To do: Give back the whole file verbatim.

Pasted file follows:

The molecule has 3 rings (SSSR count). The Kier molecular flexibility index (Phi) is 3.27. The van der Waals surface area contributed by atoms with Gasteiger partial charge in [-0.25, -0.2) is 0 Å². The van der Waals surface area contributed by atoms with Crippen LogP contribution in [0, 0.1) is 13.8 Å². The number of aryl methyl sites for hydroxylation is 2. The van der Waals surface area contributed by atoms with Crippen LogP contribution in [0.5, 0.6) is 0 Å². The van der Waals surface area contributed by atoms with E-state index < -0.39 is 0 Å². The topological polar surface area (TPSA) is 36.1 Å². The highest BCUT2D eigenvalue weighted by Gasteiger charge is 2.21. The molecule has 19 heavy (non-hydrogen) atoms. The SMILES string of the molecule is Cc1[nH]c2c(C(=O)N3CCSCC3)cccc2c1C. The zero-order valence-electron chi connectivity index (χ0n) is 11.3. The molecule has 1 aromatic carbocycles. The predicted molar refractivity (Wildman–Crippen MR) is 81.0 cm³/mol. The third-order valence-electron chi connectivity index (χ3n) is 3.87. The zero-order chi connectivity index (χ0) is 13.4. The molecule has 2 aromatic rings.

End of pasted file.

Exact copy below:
The molecule has 3 rings (SSSR count). The Kier molecular flexibility index (Phi) is 3.27. The van der Waals surface area contributed by atoms with Gasteiger partial charge in [-0.25, -0.2) is 0 Å². The van der Waals surface area contributed by atoms with Crippen LogP contribution in [0, 0.1) is 13.8 Å². The number of aryl methyl sites for hydroxylation is 2. The van der Waals surface area contributed by atoms with Crippen LogP contribution in [0.5, 0.6) is 0 Å². The van der Waals surface area contributed by atoms with E-state index < -0.39 is 0 Å². The topological polar surface area (TPSA) is 36.1 Å². The highest BCUT2D eigenvalue weighted by Gasteiger charge is 2.21. The molecule has 19 heavy (non-hydrogen) atoms. The SMILES string of the molecule is Cc1[nH]c2c(C(=O)N3CCSCC3)cccc2c1C. The zero-order valence-electron chi connectivity index (χ0n) is 11.3. The molecule has 1 aromatic carbocycles. The predicted molar refractivity (Wildman–Crippen MR) is 81.0 cm³/mol. The third-order valence-electron chi connectivity index (χ3n) is 3.87. The zero-order chi connectivity index (χ0) is 13.4. The molecule has 2 aromatic rings.